Random readings on society, politics and change – Jorge Carrillo
There are three main paradigms which suggest the perspective from which the city should be studied and depict how the city would be conceptualized in the future. Some think that cities will leverage the power of knowledge as the key economic driver for urban development and envision the city as a marketplace. Others think that technology will be the main factor shaping the destiny of cities in the future and envision the city as a platform. Finally, the literature adopting a nature-based perspective envisions the city as an ecological system or environment. This Article argues that all three visions or paradigms lack a rights-based approach and therefore are not able to explain, nor govern, many of the social and economic phenomena generating conflicts at the local level. They, for instance, do not tackle the issue of divisions between cities and regions, urban and rural areas, nor do they make an attempt to face the questions raised by power asymmetries and wealth redistribution within a city. In order to overcome the shortcomings of the three main visions one needs to take into account a fourth vision developed by the “right to the city” literature and reconceive the city as a commons to implement that vision. This approach envisions the city as an infrastructure enabling city inhabitants’ right to equal access to, management of, or even ownership of some urban essential resources and ultimately the city. This reconceptualization requires however embedding “urban pooling” as a design principle of a new economic, legal, and institutional framework for the city. It therefore implies the recognition of the right of multiple urban and local social actors, in particular city inhabitants, civil society organizations, and knowledge institutions like universities, to be part of partnerships with the public and the private sector to run or own urban assets or resources. The aim of urban pooling is to deploy cooperative actions, practices, institutions, and ventures to share existing urban resources, collaborate to generate new resources, and coordinate in using urban networks or producing public services. Urban pooling by mixing and matching urban resources dispersed across the city expands capacity of these resources and the city as whole. 6 Urban pooling blends individual or organizational capabilities and legal authorities that different urban actors hold and use in distinct and separate realms or ways. It combines expertise with local authority. It works across economic and institutional boundaries and thrives in interstices and voids in the delivery of services and access to essential urban resources.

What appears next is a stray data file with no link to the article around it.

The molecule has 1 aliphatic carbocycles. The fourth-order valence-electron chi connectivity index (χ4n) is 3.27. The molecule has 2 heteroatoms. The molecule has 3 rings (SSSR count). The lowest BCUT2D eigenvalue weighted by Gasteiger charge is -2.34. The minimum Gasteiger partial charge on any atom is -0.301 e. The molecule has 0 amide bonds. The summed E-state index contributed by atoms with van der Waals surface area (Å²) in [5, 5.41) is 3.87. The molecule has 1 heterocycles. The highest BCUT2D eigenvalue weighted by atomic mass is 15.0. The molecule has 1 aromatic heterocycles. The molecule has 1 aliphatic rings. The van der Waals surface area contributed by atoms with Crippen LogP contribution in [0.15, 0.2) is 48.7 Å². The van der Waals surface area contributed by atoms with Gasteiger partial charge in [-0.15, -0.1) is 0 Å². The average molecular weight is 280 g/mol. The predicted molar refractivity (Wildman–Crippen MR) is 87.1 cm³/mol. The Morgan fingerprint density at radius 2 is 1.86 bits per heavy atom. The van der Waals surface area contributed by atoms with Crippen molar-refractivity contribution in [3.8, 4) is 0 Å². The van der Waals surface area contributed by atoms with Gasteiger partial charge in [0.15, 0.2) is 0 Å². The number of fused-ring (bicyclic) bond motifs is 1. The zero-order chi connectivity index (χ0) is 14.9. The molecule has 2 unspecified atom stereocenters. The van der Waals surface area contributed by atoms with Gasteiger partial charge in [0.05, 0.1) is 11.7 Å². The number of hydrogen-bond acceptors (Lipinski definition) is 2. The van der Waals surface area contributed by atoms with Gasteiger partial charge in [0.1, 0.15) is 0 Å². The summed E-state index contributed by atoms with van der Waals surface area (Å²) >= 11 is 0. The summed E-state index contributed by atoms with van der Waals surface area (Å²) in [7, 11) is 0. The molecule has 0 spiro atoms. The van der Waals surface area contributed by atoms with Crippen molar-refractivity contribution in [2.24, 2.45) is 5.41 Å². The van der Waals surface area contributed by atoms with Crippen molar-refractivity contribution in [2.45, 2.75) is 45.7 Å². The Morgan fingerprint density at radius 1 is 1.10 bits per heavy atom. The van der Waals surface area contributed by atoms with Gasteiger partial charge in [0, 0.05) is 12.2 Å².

A Critical Perspective On Development Economics
A Learning Change Project Blog
Oppose lese majeste law and human rights abuses in Thailand
Development Matters is a platform for discussions on development opportunities and challenges.
Beatrice Cherrier's blog
Urban Studies x Sustainable Development x Geospatial Analysis
A Sussex University Anthropology blog
Alternative paradigms, practices and challenges
A blog on gender, citizenship and urban life
Political Ecology Network
Reinventing the Finnish City
a collaborative writing project on Political Ecology
The global community of academics, practitioners, and activists interested in Economic Sociology & Political Economy -- led by Oleg Komlik
Posts are by authors of papers published in the RWER. Anyone may comment.
Just another WordPress.com site
Thinking about place and power - a site written and curated by Stuart Elden
Words & Fotos ON / All rights reserved © Lee Yu Kyung 2020
urban informality + urban development
discussions on digital ethics. privacy and power
Foreigners' Rights and Layman's Legal Overview for Thailand
News about the journal, new articles, free downloads and more
Je procrastine (beaucoup). Mais des fois j'écris (un peu).
A motley group of international aid bloggers, practitioners, and critics. Interested in impact, poverty, evidence, and throwing things off planes.